Tuesday, 26 February 2013

Questions (721)

Thomas P. Broughan


721. Deputy Thomas P. Broughan asked the Minister for Health if he will ensure that existing links between the Rotunda and the Mater hospitals, Dublin, are maintained under the project in view of the fact that the Mater Hospital is the Rotunda Hospital's nearest adult acute hospital and long time clinical partner and it is an extremely convenient location if the Rotunda Hospital needs to transfer any high-risk adult patients for specialist care; his views on whether the best fit for patient outcomes would be for the Rotunda Hospital to relocate with the Mater Hospital and continue to provide assistance and care to the north east region; and if he will make a statement on the matter. [10255/13]

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Written answers (Question to Health)

A key stepping stone to the introduction of Universal Health Insurance will be to develop independent not-for-profit hospital trusts in which all hospitals will function as part of an integrated group. As a first step on that journey, hospitals will be aligned within groups on an administrative basis. The rationale behind the establishment of hospital groups and trusts is to support increased operational autonomy and accountability for hospital services in a way that will drive the service reforms and provide the maximum possible benefit to patients.

It is well recognised that the Rotunda Hospital provides leadership in maternity services obstetrics, midwifery, neonatology and gynaecology services to all of north Dublin and the northeast. Strong clinical links with the Mater Misericordiae University Hospital, including joint consultant appointments, are a fundamental support to the work of the Rotunda, and this will continue in any configuration in which the Rotunda is required to operate. It is neither intended nor anticipated that the Rotunda will be constrained by being positioned within a particular group. As well as its long standing links with the Mater, which can and should be retained, it would also be appropriate for the Rotunda to establish links with other hospitals to meet its future aspirations for sub-specialty development and to expand and consolidate the links which currently exist.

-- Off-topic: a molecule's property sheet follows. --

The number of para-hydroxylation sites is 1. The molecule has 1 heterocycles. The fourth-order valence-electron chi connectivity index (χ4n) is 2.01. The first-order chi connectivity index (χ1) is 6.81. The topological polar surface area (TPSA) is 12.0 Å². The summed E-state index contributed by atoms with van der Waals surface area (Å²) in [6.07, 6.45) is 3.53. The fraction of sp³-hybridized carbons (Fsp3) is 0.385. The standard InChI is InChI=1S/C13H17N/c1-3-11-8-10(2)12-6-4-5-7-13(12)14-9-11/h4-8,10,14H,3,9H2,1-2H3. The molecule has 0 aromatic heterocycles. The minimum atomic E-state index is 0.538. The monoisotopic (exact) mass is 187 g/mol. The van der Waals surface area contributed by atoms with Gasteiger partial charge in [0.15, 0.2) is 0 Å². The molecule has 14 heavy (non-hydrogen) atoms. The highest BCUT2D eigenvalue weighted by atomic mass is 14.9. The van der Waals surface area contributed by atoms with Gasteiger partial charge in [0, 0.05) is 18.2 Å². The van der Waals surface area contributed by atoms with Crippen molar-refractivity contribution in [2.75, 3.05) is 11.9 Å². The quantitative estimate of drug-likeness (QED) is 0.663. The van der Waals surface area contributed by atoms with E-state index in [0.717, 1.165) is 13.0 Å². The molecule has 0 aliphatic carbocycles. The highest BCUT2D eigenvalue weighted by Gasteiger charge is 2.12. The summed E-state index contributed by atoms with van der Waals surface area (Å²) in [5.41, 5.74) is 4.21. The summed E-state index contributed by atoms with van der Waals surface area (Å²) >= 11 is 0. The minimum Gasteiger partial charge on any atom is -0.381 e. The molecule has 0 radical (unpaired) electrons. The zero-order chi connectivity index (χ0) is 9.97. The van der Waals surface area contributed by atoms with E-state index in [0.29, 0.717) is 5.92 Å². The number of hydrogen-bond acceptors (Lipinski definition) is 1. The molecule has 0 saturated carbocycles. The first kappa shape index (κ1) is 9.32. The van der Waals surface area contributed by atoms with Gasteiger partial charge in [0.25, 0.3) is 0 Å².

The KPMG Independent Review of Maternity and Gynaecology Services in Greater Dublin, which was completed in 2008, noted that Dublin’s model of stand alone maternity hospitals is not the norm internationally and recommended that the Dublin maternity hospitals should be co-located with adult acute services and that one of the three new Dublin maternity facilities should be built on the site of the new national paediatric hospital. The intention has been that the National Maternity Hospital should be relocated to St Vincent's, the Coombe to Tallaght and the Rotunda to the Mater, and the maternity hospitals have been working with the relevant adult sites to progress this. There will be early discussions with the maternity hospitals regarding their maternity /adult co-location plans in the context of the Government decision to build the new children’s hospital on the St James’s campus. Notwithstanding this, I am committed to the intent of the report - that the Dublin maternity hospitals be located alongside adult acute services - while also bearing in mind the need to plan for the provision of tri-located paediatric, adult and maternity services, as is the intention in relation to the new children's hospital.